An in­crease in cannabis users com­ing for­ward for treat­ment is high­lighted in a re­cent re­port pub­lished by DrugWise, which pro­vides an an­nual snap­shot of trends in UK street drug mar­kets us­ing in­for­ma­tion from across the coun­try, in­clud­ing Glas­gow and Ed­in­burgh. One drug worker in Eng­land said: “Lots of young peo­ple com­ing in for cannabis prob­lems, in­clud­ing ad­dic­tion, say­ing it’s tak­ing over their life, can’t do any­thing.” An­other said: “Big rise in cannabis users ac­cess­ing ser­vices that are more usu­ally ac­cessed by opi­ate users. All for skunk.”

The re­port also notes con­cerns over the prob­lem­atic use of pre­scrip­tion or over-the-counter drugs such as tran­quilis­ers, opi­ate painkillers and an­tide­pres­sants. This in­cludes the ex­is­tence of Breaking Bad-style DIY lab­o­ra­to­ries manufacturing drugs such as di­azepam – com­monly known as val­ium – which is said to be a par­tic­u­lar prob­lem in Scot­land.

Ris­ing numbers of peo­ple us­ing over-the-counter painkillers con­tain­ing codeine in a bid to re­duce the stress of ev­ery­day life was also high­lighted in the re­port. Shapiro said: “We came across drug work­ers, par­tic­u­larly in the north­east, who were talk­ing about that call­ing it ‘ codeine housewives’ – the mother’s lit­tle helper-type idea. This is peo­ple tak­ing codeine tablets not be­cause they were in pain, but just to get a bit of a light buzz to take the edge off the day. That is a wide­spread and hardly ac­knowl­edged prob­lem re­ally.”

In Scot­land, fig­ures point to a trend to­wards cer­tain types of drugs caus­ing in­creas­ing prob­lems. In the 1990s, the per­cent­age of drug-re­lated hos­pi­tal ad­mis­sions due to cannabi­noids was just over six per cent – that has now dou­bled to 13 per cent.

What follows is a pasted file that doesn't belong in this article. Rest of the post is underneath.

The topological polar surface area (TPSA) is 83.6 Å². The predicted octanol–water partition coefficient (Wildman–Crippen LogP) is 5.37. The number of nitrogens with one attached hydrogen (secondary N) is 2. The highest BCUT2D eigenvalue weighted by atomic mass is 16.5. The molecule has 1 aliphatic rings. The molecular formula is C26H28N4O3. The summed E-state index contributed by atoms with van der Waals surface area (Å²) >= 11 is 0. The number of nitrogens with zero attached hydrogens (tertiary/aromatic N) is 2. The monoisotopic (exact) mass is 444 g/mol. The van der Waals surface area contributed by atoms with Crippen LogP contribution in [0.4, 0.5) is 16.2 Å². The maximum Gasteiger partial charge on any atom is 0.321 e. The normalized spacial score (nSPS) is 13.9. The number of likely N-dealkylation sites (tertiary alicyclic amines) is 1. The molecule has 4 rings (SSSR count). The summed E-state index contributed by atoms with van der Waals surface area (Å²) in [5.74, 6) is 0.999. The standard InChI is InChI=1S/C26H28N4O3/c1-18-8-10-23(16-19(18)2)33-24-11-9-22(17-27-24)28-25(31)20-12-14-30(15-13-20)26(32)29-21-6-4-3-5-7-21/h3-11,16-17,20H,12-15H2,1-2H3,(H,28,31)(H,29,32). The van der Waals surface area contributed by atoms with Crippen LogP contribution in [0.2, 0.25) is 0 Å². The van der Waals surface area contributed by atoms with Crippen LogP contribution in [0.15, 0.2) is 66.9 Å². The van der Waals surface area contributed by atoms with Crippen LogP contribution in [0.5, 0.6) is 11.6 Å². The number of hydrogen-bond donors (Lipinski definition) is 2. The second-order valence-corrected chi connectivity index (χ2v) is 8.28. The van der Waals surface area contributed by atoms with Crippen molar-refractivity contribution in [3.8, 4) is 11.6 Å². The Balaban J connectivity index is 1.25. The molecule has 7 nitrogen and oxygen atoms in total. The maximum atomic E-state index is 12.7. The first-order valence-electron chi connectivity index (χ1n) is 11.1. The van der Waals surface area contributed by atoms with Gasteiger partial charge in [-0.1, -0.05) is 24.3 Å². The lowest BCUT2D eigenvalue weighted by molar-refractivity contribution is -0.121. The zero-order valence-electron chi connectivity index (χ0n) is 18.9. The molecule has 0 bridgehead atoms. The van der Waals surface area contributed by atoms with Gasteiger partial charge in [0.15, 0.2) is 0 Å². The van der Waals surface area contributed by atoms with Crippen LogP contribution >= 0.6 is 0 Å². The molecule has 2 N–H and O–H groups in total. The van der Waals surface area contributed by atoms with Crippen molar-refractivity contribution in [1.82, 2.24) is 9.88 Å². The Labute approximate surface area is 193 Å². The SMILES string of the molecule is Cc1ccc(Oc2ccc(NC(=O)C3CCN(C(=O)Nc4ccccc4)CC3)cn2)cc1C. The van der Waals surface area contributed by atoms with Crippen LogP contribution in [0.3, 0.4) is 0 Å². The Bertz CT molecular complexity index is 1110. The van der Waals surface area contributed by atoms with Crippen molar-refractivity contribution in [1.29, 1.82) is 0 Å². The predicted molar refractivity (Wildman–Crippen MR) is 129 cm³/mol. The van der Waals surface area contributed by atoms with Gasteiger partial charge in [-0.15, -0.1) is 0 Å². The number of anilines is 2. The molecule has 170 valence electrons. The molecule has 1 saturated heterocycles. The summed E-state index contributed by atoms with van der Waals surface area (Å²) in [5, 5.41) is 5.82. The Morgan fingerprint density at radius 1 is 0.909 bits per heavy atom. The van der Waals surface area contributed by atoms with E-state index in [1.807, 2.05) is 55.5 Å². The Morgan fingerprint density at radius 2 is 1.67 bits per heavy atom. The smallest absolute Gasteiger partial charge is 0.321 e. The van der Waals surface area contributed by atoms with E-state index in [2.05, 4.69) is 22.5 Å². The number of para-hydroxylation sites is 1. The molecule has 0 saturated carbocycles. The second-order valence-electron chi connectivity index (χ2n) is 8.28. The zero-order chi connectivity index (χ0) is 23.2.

Hos­pi­tal ad­mis­sions as a re­sult of use of opi­oid drugs like heroin, codeine and methadone have also risen, from 31 per cent in the 1990s to 57 per cent in 2014-15. But there has been a slight drop in the pro­por­tion of ad­mis­sions due to seda­tive or hyp­notic drugs like val­ium, while co­caine only rose slightly from just un­der one per cent to 6.5 per cent.

A trend in re­cent years has been the emer­gence of so-called le­gal highs, also known as new psy­choac­tive sub­stances (NPDs), which were banned un­der new leg­is­la­tion in­tro­duced last year. David Lid­dell, chief ex­ec­u­tive of the Scot­tish Drugs Fo­rum, pointed out that these were the first drugs to be pro­fes­sion­ally mar­keted, with pack­ag­ing and par­tic­u­lar lo­gos.

He pointed to the “sig­nif­i­cant change in im­por­ta­tion and sup­ply via the in­ter­net and the de­vel­op­ment of the dark web, where sup­ply can be hid­den.” There are a wide range of le­gal highs, but Lid­dell points to syn­thetic cannabi­noids – such as Spice – as be­ing of “sig­nif­i­cant con­cern”.

He said these drugs are most likely to be used by vul­ner­a­ble young peo­ple – such as those in prison – and there can be “sig­nif­i­cant harm­ful con­se­quences” in their use. When it comes to the harm that other recre­ational drugs can cause, he said the pic­ture was not clear.

“It would be use­ful to have more re­search in this area to es­tab­lish whether recre­ational drug users sim­ply do not ex­pe­ri­ence drug-re­lated harm, or whether ser­vices in Scot­land need to be do­ing more to meet new treat­ment pop­u­la­tions,” he said.

The prob­lem of syn­thetic cannabi­noids is also high­lighted by Ed­in­burgh drugs ad­vice char­ity Crew 2000. Al­though these drugs have been avail­able for around a decade, chief ex­ec­u­tive Emma Craw­shaw pointed out they were pre­vi­ously lit­tle used and re­sulted in less in­tense side-ef­fects.

Now there are over 200 dif­fer­ent syn­thetic cannabi­noids un­der sur­veil­lance by the United Na­tions Of­fice on Drugs and Crime.

Craw­shaw said: “Ef­fects are more ex­ag­ger­ated and un­pre­dictable than cannabis and peo­ple us­ing them can ex­pe­ri­ence an in­tense but short-lived high, en­hanced sen­sa­tions, feel­ings of heav­i­ness and nau­sea as well as anx­i­ety, para­noia, heart pal­pi­ta­tions and strong crav­ings to re­dose. Peo­ple have also re­ported an in­crease in severe men­tal health is­sues when us­ing these sub­stances in­clud­ing ‘de­tach­ment from re­al­ity’, sui­ci­dal thoughts and de­pres­sion.”

Tony Marini, psy­chother­a­pist at Cas­tle Craig, a pri­vate res­i­den­tial ad­dic­tion clinic in the Bor­ders, said it had seen an in­creas­ing num­ber of pa­tients be­ing ad­mit­ted due to “le­gal highs”.

“We are mainly see­ing peo­ple un­der the age of 25 and le­gal highs are con­cern­ing us as you get a lot more para­noid and psy­chotic episodes – they don’t know what is in these drugs,” he said.

Spice is one of a num­ber of new lab­o­ra­tory-cre­ated sub­stances which have emerged as a fea­ture of the mod­ern drugs scene